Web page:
As you may have heard us say previously, every business has more than one value, depending upon who the buyer is. Different types of buyers are motivated differently based on what they could do with the business if they were to own it, as highlighted on our Buyer’s Chart. For example, some buyer types are highly motivated by the synergies that could be recognized by the combination of the target company with their own (see buyer types 7-9 on the chart); while other buyer types might be more motivated by a passive return on their investment (see buyer types 1-3 on the chart). These differing motivations can impact value and the ultimate sale price.
This month we are focusing on the strategic buyer - the buyer who is typically willing to pay a higher price for an equity interest in a business. Let’s look at what is meant by a strategic buyer, who these buyers are, and why they are willing to pay more.
To begin, it’s helpful to understand what we mean by a “strategic buyer.” Such a buyer is almost always another operating business or organization seeking one of two things: more rapid revenue growth or gained efficiencies through acquisition. The buyer could be interested in geographic expansion, gaining an established workforce, gaining an established customer base, or leveraging saved costs—and choosing to do so more rapidly than starting a new business and growing it organically.
For most businesses the strategic buyer is typically:
- another similar business—sometimes a competitor, or a company looking to expand their geographic footprint (this is frequent when a particular industry is going through consolidation), or
- a business looking to expand their capabilities (products or services) through vertical growth, or
- a business that is outsourcing what the seller offers and is looking to bring it in-house, or
- a business looking to expand their workforce and related skill sets, or
- a business looking to lock in a key supplier relationship (again, vertical growth but also motivated by a desire to control the key supply chain and related profit center).
As any buyer considers the value of a business they are interested in two fundamental things:
1) the future expected cash flows that would be available to them after operating and making necessary reinvestments in the business; and,
2) the risks of those cash flows occurring.
The Strategic Buyer is more likely to be the buyer willing to pay a higher price for the business due to a number of factors. Typically, they can save on duplicative expenses, thereby increasing cash flows. These expenses might include such things as no need for two internal accountants/controllers/CFOs, no need for two external accountants or other professionals such as payroll processors, attorneys, or employee benefit administrators. There may also be duplicative management roles or locations that will no longer be necessary in the combined entity.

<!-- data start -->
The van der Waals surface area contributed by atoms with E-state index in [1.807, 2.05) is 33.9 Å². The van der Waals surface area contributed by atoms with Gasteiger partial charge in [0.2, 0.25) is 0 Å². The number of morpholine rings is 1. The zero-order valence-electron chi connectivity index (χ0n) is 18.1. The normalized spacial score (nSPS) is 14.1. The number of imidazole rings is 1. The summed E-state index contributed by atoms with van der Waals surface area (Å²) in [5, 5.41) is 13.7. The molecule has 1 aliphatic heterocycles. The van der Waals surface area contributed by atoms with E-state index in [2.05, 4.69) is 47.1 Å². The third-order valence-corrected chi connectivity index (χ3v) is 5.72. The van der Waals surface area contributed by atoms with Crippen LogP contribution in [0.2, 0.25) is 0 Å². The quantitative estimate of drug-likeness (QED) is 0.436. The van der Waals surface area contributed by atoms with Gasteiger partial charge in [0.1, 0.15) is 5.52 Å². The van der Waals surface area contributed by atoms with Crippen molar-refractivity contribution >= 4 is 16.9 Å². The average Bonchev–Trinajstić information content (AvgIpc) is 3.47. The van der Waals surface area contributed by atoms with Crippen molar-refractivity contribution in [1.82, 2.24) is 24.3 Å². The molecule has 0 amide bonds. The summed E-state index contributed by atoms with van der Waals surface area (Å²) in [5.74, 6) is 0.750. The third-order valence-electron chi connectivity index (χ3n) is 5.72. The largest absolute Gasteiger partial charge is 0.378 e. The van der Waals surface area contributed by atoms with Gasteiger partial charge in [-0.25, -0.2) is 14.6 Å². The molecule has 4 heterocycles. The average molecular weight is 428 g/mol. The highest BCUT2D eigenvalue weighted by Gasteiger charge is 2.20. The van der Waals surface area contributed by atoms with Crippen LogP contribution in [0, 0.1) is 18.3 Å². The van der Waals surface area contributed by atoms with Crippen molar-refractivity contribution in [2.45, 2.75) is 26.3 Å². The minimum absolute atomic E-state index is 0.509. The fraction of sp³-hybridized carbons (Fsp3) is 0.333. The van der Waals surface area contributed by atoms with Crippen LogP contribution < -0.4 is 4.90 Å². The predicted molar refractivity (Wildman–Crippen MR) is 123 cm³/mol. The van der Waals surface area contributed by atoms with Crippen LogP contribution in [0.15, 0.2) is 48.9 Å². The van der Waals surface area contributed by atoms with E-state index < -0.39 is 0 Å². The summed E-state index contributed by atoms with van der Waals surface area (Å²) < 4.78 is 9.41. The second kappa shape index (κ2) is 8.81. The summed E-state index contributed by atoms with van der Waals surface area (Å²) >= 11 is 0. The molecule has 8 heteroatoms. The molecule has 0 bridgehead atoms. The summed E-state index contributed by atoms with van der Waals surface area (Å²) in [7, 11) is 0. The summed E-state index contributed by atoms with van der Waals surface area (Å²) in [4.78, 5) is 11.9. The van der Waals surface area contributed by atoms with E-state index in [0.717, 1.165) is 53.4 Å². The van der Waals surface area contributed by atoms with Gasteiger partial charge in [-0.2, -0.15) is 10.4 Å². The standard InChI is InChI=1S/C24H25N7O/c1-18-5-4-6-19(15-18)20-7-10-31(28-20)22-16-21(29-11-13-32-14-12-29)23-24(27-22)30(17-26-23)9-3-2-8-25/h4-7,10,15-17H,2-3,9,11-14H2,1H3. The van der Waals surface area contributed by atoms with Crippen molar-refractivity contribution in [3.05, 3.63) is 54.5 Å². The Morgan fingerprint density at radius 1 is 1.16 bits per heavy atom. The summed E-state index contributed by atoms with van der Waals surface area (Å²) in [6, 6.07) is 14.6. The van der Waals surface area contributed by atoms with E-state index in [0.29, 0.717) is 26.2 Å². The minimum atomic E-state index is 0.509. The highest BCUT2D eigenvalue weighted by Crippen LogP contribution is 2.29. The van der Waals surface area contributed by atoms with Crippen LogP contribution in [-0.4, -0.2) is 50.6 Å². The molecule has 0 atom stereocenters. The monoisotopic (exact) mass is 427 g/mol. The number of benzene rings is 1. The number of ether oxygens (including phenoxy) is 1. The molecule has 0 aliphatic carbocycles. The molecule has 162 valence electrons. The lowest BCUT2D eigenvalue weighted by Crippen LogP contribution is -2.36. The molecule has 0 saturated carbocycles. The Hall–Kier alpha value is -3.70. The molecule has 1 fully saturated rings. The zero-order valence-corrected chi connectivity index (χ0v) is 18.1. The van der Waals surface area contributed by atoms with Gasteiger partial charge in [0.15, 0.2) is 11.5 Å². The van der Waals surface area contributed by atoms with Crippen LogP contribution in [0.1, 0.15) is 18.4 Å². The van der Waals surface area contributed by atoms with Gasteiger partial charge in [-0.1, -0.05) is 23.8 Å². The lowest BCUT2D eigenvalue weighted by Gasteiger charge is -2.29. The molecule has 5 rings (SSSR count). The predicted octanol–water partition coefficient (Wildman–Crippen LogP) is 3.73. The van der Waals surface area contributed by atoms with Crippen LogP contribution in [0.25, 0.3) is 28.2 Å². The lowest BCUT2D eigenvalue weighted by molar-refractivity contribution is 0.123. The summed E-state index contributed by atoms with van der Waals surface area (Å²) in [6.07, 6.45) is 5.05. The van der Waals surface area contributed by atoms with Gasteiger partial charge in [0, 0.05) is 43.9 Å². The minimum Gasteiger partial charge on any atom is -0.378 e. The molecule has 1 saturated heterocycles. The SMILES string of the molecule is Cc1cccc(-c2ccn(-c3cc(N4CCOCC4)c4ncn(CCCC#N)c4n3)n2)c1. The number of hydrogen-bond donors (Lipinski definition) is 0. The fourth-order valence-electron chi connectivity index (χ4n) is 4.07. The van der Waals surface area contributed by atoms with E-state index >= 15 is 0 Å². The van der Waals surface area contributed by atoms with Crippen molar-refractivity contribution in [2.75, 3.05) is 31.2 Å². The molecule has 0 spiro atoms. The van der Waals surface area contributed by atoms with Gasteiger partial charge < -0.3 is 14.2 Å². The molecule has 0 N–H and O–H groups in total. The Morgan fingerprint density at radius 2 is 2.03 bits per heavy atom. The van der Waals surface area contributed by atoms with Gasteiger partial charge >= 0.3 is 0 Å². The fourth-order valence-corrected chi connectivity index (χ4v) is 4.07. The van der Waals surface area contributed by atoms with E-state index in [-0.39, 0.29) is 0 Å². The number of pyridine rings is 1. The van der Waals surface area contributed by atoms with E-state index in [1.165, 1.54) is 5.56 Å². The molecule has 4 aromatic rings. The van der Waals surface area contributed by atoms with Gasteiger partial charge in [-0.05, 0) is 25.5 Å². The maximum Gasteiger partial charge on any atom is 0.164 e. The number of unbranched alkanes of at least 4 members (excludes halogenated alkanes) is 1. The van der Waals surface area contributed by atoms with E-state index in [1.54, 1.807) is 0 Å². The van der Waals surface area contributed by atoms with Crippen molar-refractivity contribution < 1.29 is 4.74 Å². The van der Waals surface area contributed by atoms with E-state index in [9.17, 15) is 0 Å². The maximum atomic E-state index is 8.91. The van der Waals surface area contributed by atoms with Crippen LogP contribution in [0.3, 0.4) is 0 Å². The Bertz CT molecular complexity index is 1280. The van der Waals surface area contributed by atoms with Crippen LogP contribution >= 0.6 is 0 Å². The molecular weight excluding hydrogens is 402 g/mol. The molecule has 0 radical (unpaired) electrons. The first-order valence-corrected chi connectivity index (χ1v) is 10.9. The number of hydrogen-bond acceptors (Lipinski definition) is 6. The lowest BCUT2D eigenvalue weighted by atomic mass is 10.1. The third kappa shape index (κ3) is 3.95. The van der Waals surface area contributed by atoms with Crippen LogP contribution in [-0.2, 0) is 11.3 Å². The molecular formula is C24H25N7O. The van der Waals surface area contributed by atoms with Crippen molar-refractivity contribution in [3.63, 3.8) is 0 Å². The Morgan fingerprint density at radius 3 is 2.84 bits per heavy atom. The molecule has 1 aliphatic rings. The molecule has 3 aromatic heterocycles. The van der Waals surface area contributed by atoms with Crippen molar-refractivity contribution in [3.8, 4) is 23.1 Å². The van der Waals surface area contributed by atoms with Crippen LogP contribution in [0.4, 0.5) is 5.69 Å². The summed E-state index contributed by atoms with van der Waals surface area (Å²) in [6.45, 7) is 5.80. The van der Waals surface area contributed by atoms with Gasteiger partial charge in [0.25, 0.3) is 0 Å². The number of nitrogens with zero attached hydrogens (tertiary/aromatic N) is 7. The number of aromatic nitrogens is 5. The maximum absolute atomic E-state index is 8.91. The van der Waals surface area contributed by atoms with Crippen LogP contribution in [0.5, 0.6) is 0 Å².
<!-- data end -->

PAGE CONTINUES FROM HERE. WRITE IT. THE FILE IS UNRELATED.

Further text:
If the target business was previously a competitor it may be possible for the new combined entity to increase pricing, thereby increasing total revenues. It may also be possible for the new entity to negotiate for larger volume purchases, thereby reducing their cost of raw materials and/or overhead expenses and increasing the company’s margins.
It is wise for business owners, whether ready to sell today or in a few years, to consider who the strategic buyers might be in their world and to find ways to be known to such buyers. This can occur through attending industry conferences, writing in industry publications or speaking at conferences regarding successes or best practices.
Sometimes a sale to a strategic buyer is as much about timing and being ready when the opportunity strikes. A business owner that thinks about their business as both their job AND their investment is consistently planning for the day they exit. Then they can confidently respond to acquisition inquiries, versus feeling rushed to react.
Our CapVal team is happy to answer any questions you may have regarding Strategic Buyers or any of the types of buyers included on our Buyers Chart.
If you would like to discuss a specific business situation please reach out to us through the Contact page or call us at 608-257-2757 and we’ll connect you to a business valuation expert on the Capital Valuation Group team.